Spandex is a segmented polyurethane elastic material known to exhibit nearly ideal elastic properties. However, not only is spandex cost prohibitive for many applications, it also exhibits poor resistance to moisture at elevated temperature. This, in turn, compromises the ability to dye fabrics made from it using conventional aqueous dying processes. For example, the thermosol dying process is an aqueous process that employs temperatures in excess of 200 C. Fabrics made from spandex cannot withstand the conditions of this process without a diminution in their elastic properties and as such, fabrics made from spandex must be processed at a lower temperature. This results in higher process costs and less uptake of dye into the fabric.
Elastic materials comprising polyolefins, e.g., polyethylene, polypropylene, polybutylene, etc., are known. These include, among others, U.S. Pat. Nos. 4,425,393, 4,957,790, 5,272,236, 5,278,272, 5,324,576, 5,380,810, 5,472,775, 5,525,257, 5,858,885, 6,140,442 and 6,225,243 all of which are incorporated herein by reference. These disclosures notwithstanding, however, a present need exists for cost-effective elastic articles having good resistance to moisture at elevated temperatures.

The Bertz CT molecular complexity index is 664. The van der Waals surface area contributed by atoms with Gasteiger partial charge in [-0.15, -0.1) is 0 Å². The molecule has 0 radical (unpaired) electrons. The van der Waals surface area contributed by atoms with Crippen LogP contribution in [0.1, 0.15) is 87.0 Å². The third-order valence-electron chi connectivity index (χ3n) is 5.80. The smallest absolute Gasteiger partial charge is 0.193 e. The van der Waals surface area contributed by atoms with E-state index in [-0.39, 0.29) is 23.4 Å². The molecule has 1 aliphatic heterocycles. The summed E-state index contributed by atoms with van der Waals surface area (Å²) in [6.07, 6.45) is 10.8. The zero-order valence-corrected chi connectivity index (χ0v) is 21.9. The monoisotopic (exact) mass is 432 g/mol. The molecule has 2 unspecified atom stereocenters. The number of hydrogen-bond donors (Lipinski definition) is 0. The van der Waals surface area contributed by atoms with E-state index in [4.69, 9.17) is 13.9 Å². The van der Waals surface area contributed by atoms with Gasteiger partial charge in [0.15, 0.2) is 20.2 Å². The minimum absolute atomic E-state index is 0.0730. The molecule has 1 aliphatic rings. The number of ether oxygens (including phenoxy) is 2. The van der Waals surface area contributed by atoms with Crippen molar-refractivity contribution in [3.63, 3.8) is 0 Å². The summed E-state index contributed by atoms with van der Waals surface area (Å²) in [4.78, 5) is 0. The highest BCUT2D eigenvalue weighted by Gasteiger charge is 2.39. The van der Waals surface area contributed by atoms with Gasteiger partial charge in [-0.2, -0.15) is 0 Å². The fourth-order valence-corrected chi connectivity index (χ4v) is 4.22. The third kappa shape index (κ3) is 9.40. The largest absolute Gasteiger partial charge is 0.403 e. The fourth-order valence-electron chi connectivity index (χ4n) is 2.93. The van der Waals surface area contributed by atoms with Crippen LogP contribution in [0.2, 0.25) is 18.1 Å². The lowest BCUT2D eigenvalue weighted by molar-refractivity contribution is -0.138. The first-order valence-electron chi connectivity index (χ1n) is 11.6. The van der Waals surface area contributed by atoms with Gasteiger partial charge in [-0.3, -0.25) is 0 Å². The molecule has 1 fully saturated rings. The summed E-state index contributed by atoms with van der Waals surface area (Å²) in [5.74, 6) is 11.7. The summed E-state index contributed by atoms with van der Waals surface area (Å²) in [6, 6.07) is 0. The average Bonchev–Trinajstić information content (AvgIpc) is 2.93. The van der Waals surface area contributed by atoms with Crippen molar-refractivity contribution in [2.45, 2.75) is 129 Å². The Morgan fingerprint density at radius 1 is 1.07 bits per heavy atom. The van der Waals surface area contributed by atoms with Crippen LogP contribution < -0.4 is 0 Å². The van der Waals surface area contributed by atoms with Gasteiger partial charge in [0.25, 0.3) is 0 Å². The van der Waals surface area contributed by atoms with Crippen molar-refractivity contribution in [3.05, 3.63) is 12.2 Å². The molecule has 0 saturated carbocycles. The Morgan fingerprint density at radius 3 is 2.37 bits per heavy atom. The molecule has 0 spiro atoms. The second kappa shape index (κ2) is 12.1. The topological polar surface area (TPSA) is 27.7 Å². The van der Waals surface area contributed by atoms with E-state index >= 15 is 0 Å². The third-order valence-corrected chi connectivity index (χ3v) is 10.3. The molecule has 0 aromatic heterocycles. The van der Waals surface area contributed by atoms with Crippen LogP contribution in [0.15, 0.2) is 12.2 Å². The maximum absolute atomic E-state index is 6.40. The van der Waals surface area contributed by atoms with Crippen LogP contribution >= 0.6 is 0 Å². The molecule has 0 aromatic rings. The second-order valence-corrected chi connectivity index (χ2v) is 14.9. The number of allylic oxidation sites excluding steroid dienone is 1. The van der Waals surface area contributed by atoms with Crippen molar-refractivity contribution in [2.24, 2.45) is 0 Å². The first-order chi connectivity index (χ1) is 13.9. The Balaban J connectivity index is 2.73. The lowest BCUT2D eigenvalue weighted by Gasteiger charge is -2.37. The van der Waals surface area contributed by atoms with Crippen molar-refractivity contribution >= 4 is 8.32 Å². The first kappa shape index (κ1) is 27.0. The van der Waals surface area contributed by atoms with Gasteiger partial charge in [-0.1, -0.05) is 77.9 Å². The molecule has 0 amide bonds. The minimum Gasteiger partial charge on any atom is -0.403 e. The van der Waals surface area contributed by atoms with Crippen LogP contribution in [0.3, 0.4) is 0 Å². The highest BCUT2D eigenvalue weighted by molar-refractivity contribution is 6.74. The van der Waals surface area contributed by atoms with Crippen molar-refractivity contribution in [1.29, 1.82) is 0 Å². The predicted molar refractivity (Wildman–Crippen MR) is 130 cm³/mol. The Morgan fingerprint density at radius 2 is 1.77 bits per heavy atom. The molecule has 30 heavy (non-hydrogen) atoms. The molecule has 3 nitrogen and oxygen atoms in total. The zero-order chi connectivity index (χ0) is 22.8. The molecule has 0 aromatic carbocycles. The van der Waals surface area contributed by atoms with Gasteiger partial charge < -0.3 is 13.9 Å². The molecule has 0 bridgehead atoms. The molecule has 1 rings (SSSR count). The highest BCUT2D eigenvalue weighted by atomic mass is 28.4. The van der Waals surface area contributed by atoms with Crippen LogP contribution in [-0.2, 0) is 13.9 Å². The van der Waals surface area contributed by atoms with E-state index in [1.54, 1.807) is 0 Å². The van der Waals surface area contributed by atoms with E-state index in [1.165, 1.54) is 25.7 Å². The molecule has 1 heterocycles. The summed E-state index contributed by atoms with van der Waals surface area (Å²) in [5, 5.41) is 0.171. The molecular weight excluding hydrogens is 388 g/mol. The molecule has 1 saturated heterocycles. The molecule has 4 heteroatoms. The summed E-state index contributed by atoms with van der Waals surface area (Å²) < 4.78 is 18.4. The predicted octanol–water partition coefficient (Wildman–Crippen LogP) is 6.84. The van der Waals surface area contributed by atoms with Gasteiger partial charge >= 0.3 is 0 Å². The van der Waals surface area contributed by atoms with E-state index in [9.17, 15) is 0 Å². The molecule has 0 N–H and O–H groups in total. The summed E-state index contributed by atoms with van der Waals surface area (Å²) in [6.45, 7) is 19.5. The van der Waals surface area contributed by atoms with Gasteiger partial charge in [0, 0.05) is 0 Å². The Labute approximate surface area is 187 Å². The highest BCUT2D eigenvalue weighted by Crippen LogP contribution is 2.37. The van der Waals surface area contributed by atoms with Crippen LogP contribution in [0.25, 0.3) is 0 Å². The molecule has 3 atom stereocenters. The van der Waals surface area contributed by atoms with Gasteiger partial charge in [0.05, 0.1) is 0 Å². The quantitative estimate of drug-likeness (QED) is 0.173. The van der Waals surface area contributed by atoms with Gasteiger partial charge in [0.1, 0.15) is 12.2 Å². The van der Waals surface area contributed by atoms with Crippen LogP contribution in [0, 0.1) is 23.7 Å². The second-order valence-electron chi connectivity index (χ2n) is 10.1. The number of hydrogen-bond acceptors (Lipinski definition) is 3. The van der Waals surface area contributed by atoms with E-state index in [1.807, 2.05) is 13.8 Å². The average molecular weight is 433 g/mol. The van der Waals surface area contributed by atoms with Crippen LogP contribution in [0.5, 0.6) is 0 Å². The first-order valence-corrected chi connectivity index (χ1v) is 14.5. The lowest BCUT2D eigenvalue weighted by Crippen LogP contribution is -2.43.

One embodiment of this invention is a fiber having an exterior surface, the fiber comprising at least two elastic polymers, one polymer heat-settable and the other polymer heat-resistant, the heat-resistant polymer comprising at least a portion of the exterior surface.
Another embodiment of this invention is a bicomponent or biconstituent fiber having an exterior surface, the fiber comprising at least two elastic polymers, one polymer heat-settable and the other polymer heat-resistant, the heat-resistant polymer comprising at least a portion of the exterior surface. Preferably, the fiber has a core/sheath construction in which the core comprises the heat-settable polymer and the sheath comprises the heat-resistant polymer.
Another embodiment of this invention is a bicomponent or biconstituent fiber of a core/sheath construction in which the core comprises a thermoplastic urethane (also known as thermoplastic polyurethane) and the sheath comprises a homogeneously branched polyolefin. In a preferred embodiment, the homogeneously branched polyolefin is a homogeneously branched polyethylene, more preferably a homogeneously branched, substantially linear polyethylene.
Another embodiment of this invention is a bicomponent or biconstituent fiber of a core/sheath construction in which the polymer of the sheath has a gel content of greater than about 30 percent. The gel content of the polymer is a measure of the degree to which polymer is cross-linked, and a cross-linked polymer sheath contributes to maintaining the fiber structural integrity under temperatures in excess of the melting temperature of the sheath polymer.